A virus is a type of malicious code or program that alters the way a computer operates. Antivirus software will traditionally scan for patterns that are indicative of known viruses and other malware. In order for this to work effectively, the antivirus must be updated with the patterns it needs to look for and the malware in question must be written to the storage device. While improvements have been made to complement this signature-based approach with heuristic checking, which checks programs for suspicious behaviour that may indicate a new, unknown virus, this is not robust enough.
A firewall is used to manage the connections and flow of data inbound to your device and outbound to other devices. A firewall can detect a malicious inbound connection attempt and block it. However, it is less desirable to automatically block outbound connection attempts, as they are usually initiated by the user or legitimate programs. Attackers can exploit this by sending you a virus and tricking you into activating it. Once activated, the malware will trigger an outbound connection to a server to receive commands, additional malicious code, and to transfer your data.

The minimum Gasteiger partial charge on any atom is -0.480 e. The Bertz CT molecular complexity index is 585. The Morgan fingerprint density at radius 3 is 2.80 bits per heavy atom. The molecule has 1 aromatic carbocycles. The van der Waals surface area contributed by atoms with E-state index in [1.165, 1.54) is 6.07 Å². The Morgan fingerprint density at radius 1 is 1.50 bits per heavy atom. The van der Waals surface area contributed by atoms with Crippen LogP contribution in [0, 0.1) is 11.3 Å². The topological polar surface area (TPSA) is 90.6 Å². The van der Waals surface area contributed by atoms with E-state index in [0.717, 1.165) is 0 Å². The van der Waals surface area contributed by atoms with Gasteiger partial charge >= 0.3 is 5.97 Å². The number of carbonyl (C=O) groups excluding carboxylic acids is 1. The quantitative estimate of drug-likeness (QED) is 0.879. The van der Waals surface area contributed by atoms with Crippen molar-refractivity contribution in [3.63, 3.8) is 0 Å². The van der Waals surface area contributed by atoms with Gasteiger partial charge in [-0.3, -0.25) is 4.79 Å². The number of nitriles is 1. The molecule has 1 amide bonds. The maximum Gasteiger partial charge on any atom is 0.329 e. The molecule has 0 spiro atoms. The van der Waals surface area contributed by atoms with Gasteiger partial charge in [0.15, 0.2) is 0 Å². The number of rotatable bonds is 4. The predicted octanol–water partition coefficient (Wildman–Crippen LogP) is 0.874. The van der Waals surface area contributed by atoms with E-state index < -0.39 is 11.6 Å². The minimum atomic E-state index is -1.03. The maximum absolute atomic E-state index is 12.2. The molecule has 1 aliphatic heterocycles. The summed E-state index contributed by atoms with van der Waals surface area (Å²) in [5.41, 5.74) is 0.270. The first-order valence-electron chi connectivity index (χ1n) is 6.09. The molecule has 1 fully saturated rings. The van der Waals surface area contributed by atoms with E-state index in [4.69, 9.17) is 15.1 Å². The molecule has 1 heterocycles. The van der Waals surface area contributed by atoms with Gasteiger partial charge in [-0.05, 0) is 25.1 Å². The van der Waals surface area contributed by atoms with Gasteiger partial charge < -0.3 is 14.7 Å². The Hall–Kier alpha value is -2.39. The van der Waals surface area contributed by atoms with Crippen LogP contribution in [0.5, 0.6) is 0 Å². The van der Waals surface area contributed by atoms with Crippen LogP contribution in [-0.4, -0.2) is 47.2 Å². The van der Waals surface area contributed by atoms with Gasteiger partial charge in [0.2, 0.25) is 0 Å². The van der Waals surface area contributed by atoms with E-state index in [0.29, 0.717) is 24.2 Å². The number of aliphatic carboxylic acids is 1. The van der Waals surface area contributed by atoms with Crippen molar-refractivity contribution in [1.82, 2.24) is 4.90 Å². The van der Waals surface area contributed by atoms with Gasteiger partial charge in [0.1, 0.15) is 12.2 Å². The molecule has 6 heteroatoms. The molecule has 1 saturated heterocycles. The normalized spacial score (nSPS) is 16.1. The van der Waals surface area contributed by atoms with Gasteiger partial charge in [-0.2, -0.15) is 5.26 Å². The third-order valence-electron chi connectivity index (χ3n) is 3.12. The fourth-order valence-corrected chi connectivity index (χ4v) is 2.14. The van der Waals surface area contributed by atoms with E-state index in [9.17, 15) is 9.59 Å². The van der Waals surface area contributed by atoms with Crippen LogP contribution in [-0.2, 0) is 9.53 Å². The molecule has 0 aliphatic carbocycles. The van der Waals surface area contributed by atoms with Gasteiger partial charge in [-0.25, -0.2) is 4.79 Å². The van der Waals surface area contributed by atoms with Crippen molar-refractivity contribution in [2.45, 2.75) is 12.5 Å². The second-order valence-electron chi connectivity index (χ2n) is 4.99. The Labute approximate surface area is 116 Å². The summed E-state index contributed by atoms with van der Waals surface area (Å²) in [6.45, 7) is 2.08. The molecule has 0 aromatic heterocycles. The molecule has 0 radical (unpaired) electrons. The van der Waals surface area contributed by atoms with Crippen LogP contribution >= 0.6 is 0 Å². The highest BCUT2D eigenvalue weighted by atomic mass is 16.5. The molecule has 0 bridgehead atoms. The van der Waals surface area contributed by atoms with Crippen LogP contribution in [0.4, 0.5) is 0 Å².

Like every security measure, these limitations mean that both up-to-date antivirus and a properly-configured firewall are necessary, but not sufficient on their own.
Many mobile devices have security restrictions in place; however, these are not always wanted or appreciated by users. You may be tempted to circumvent them through rooting (Android) or jailbreaking (iOS), for example, which elevate the user’s privileges on the device to the maximum available (rooting) or removes some of the restrictions on the commands that they can run (jailbreaking). This puts the device in a state that the designers had not considered, which may result in the device becoming less stable, security measures being undermined, and leaving it vulnerable to malware.
There are two key elements that dictate what an attacker can do in relation to your information: the attack surface (space) and the attack window (time).
The attack surface is comprised of all the devices, external storage media and written or printed materials where your information is located. It also includes you and other people who know the information. The more copies of the information that exist, the greater the attack surface and the more opportunities there are for an attacker to be successful. To limit this, you can restrict where your information is located and what forms it takes.